Editors' ChoiceRheumatology

Unmasking Interferon Pathways in Autoimmune Disease

See allHide authors and affiliations

Science Translational Medicine  24 Oct 2012:
Vol. 4, Issue 157, pp. 157ec190
DOI: 10.1126/scitranslmed.3005157

Autoimmune rheumatic diseases such as lupus, dermatomyositis, scleroderma, and Sjögren syndrome are a heterogeneous and highly complex group of disorders in which the immune system attacks the patient’s own tissues. Not only can these disorders wreak havoc on the human body, they can also be masters of disguise, with overlapping clinical presentations and laboratory markers that make them all the more challenging to identify and treat. Some associations between autoimmune diseases and interferon (IFN) pathways have already been discovered, resulting in specific therapeutics that can precisely target individual immune pathways. However, the specific contributions of type I (IFN-α) and type II (IFN-γ) IFN pathways to these illnesses are not always clear and can be difficult to distinguish because of overlap in the genetic programs they activate. In some autoimmune diseases, such as psoriasis, genes associated with elevated IFNs have been observed, but therapeutics targeting IFN-α pathways have failed, suggesting that an alternative IFN pathway may be pathogenic. Now, Hall et al. address this gap by closely comparing the signatures of type I and II IFN in the target tissues of rheumatic diseases.

The authors focused on Sjögren syndrome, in which the salivary and lacrimal glands are targets of the immune system, leading to symptoms such as dry mouth and dry eyes. They determined which genes were induced by IFN-α and IFN-γ in a human salivary cell line after 4, 12, 24, and 48 hours and observed that 416 different transcripts were reproducibly up-regulated (greater than twofold) upon treatment of cells with either type of IFN. Within this set, a substantial number of genes were up-regulated by both IFN-α and IFN-γ, but at different kinetics. IFN-α target genes peaked at 4 hours; IFN-γ genes peaked at 48 hours. Smaller numbers of genes were specifically associated with either IFN-α (MDA5 and IFIT3) or IFN-γ (GBP1 and GBP2). These particular expression patterns were validated on the protein level as well. The authors then analyzed the protein expression of salivary glands from Sjögren syndrome patients and salivary glands of controls and compared these to muscle biopsies from patients with dermatomyositis (in which the immune system targets destruction of muscle) and their respective controls. A variable pattern of IFN pathway activation was observed in salivary gland biopsies from Sjögren patients, but the dermatomyositis patients in this study all had a more distinct IFN-α signature.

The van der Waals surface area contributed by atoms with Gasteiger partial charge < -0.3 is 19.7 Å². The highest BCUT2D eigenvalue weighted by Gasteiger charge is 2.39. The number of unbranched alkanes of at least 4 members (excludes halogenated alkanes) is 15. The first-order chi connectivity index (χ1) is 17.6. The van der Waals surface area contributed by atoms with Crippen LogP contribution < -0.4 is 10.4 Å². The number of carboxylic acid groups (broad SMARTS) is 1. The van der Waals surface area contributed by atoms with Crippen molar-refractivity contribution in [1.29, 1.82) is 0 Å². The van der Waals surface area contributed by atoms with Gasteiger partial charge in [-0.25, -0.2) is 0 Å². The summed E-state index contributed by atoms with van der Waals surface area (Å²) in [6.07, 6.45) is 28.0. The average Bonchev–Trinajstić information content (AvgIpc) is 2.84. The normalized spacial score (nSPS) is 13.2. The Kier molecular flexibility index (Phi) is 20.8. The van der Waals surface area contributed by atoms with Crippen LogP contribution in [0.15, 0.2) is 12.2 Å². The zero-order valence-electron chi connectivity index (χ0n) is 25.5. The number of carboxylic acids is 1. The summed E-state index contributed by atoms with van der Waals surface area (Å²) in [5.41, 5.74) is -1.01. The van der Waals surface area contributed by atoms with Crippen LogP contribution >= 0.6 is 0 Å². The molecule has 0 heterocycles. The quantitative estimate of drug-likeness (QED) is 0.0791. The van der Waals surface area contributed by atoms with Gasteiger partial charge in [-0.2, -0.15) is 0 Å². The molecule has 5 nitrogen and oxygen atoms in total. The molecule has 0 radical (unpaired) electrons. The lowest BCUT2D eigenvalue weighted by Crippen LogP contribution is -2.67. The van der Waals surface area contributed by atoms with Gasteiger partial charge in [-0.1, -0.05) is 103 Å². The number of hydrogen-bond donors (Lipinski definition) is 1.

Analysis of larger groups of patients is still necessary and needs to include a variety of patients with clinically distinct and overlapping autoimmune disorders. In addition, it remains to be determined how IFN signatures in the blood correlate to tissue and how these relate to specific cell populations with a role in disease pathogenesis. Nevertheless, these observations about the activation of IFN-α and IFN-γ in Sjögren syndrome and dermatomyositis could potentially lead to changes in clinical management for individuals with these complex and often therapeutically refractory diseases. A better understanding of the overlapping and specific targets of IFN pathways in specific rheumatic diseases will help remove their disguises and appropriately tailor clinical treatment to each disorder as more precise therapeutics are developed.

J. C. Hall et al., Precise probes of type II interferon activity define the origin of interferon signatures in target tissues in rheumatic diseases. Proc. Natl. Acad. Sci. U.S.A., published online 8 October 2012 (10.1073/pnas.1209724109). [Full Text]

Navigate This Article